COMMENTARY: Unapologetically Ambitious


Can Black women be unapologetically ambitious? This is a question that has been heavy on my mind in recent weeks. On August 19th, Sen. Kamala Harris became the first Black and Asian woman to accept the Democratic nomination for Vice President of the United States. One would think a Black woman being one step from the highest office would be a cause for celebration by all except the usual suspects on the right. Instead, Biden’s choice was met with great derision and vitriol on both sides of the aisle and from some unlikely sources.


There is much room for criticism when discussing Sen. Harris. There is also much room for a discussion on misogynoir which I believe plays an enormous part in her critics’ inability to view her record through the complex lens necessary for a three decade long legal and legislative career. Let us first define misogynoir, a term coined by Maya Bailey in 2010 which describes the unique brand of misogyny experienced by Black women who exist at the intersection of race and gender. The very complexity needed to view Sen. Harris’ record in context and is the same complexity missing from the conversation around Black women’s ability to exist outside of culturally accepted stereotypes.


Misogynoir explains the lack of compassion for Black women who exhibit qualities normally associated with men. Sen. Harris’ career is no doubt dotted with question marks. Though, there are other easily debunked claims like her being the Alameda County district attorney at the time of the Oscar Grant shooting that have been widely spread with little regard for fact checking. A quick Google search reveals Sen. Harris did work in the office a decade prior, but she was the San Francisco district attorney at the time of the Grant shooting.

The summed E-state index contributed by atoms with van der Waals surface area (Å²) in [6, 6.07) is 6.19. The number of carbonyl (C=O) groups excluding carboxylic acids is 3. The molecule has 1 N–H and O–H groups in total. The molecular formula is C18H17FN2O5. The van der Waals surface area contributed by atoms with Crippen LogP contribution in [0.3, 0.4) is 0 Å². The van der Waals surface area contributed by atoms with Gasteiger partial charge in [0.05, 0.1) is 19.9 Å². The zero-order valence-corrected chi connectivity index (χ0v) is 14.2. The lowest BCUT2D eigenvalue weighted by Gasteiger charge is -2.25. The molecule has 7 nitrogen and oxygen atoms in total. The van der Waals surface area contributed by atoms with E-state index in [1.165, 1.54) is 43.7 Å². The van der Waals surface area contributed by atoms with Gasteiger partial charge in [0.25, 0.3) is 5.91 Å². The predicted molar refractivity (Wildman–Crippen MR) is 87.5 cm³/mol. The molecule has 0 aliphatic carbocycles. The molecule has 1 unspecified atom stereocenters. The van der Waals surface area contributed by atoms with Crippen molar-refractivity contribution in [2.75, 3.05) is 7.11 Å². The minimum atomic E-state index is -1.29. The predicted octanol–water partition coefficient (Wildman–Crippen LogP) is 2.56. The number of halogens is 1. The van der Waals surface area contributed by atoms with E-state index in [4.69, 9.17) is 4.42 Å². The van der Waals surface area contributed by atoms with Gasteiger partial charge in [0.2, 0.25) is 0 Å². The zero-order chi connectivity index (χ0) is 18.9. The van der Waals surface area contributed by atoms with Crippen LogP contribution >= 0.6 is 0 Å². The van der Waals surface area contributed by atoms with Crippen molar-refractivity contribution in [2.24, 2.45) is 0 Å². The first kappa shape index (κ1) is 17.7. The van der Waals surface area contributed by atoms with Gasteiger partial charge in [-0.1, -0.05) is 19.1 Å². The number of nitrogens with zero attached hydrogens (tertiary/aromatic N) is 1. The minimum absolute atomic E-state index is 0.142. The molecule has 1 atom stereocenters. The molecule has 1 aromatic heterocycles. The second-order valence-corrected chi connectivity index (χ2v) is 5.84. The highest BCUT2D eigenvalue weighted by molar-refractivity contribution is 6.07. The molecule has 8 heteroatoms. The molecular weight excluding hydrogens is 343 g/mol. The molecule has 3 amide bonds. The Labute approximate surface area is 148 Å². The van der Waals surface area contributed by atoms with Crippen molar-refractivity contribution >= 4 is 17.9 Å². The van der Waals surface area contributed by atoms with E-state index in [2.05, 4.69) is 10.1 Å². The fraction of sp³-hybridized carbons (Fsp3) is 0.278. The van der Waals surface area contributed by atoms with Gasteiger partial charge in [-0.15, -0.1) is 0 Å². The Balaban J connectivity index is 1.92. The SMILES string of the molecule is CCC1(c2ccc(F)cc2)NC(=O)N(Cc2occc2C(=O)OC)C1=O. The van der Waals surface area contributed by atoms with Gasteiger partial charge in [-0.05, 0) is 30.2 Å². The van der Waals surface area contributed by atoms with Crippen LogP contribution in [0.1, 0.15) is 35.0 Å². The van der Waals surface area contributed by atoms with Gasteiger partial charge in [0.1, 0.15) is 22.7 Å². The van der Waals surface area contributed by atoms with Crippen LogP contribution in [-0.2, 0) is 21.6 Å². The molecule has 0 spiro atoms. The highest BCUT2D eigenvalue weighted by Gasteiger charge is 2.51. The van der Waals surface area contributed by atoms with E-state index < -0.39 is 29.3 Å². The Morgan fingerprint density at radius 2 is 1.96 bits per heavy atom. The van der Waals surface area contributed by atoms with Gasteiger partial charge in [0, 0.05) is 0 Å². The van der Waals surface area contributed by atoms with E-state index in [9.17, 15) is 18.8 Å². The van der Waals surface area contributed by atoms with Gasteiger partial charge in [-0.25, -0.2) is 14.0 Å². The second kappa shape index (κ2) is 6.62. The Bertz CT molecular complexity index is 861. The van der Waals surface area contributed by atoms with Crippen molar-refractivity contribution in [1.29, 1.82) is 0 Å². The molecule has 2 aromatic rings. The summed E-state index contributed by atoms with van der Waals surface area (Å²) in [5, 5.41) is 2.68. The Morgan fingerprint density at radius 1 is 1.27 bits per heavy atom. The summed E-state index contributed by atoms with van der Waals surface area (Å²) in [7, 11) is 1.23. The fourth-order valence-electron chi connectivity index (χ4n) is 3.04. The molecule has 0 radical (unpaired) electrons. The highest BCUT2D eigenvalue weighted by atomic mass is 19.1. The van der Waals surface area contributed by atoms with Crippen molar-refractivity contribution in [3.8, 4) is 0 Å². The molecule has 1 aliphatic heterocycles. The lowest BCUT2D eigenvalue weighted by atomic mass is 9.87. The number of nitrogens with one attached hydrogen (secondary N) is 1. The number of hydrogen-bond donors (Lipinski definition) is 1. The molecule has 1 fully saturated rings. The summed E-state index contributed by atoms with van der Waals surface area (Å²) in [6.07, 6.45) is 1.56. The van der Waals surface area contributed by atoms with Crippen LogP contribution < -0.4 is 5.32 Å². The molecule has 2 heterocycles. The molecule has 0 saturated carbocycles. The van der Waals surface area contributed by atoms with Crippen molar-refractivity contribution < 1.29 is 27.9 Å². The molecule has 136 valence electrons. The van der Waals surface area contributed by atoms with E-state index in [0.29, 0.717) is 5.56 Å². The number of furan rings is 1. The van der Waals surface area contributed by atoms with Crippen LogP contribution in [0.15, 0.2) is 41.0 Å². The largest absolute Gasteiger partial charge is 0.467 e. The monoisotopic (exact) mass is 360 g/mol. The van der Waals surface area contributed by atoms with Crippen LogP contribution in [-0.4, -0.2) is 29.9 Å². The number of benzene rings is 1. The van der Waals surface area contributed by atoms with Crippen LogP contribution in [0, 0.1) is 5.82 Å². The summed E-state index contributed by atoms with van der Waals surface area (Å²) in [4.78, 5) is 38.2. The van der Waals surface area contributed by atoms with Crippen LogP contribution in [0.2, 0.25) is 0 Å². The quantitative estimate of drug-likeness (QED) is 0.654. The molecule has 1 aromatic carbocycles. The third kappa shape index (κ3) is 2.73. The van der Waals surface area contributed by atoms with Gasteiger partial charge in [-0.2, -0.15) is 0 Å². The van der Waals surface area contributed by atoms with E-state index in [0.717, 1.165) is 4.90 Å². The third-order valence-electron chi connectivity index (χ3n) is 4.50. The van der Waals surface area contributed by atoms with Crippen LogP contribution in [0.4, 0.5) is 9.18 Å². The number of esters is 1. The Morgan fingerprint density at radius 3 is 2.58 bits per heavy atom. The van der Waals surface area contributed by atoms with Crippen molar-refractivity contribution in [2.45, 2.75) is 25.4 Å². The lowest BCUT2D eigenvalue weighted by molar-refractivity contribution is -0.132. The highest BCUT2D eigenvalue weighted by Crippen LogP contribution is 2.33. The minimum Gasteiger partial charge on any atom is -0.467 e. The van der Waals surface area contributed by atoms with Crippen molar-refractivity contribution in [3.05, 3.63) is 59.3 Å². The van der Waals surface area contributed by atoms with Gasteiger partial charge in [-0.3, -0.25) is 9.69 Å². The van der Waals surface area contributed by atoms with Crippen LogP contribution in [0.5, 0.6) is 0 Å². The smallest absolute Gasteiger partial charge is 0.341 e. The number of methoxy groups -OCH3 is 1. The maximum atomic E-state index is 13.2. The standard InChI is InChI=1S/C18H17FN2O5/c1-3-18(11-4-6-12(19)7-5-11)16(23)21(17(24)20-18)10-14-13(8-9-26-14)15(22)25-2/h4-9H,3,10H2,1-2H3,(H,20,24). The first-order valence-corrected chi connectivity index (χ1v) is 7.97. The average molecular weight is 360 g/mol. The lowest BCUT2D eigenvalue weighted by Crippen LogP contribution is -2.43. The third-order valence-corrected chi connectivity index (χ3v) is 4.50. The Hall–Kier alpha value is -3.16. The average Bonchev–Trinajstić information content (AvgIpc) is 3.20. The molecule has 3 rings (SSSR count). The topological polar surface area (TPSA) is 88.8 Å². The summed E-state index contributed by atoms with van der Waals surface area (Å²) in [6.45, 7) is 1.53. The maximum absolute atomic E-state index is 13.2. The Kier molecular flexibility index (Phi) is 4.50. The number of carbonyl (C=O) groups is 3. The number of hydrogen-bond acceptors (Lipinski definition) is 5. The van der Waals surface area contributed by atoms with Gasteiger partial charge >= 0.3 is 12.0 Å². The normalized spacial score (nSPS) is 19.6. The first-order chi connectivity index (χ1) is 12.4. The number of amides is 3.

Social media shares are seldom fact checked. But the readiness to believe negative stories about the Senator has run rampant since her presidential run. While Sen. Harris has supported or created policies that could be deemed negative, her past is no more complex than anyone else who has reached this level of high stakes politics. Also, she has spoken numerous times about these policies and how she now deems poorly devised and executed.


My goal here is not to defend Sen. Harris but to pose the question, “So what?” I have no interest in positing her as untouchable or flawless. I, instead, pose that she is no different than any other ambitious, calculated, and driven politician who has reached her levels of power and influence. She is just packaged in a different way, a way that America is not used to seeing. She is unapologetic and unflinching as shown during her questioning of Brett Kavanaugh and William Barr during recent Senate hearings. She is everything that is feared. She is Black woman in full awareness of who she is and what she wants.


Note: My referring to Sen. Harris as a Black woman is in no way a denial of her Indian mother. It is an acknowledgment that American racism much like stereotypes of Black women leave little room for complexity. Sen. Harris presents as a Black woman and she is being treated as one.

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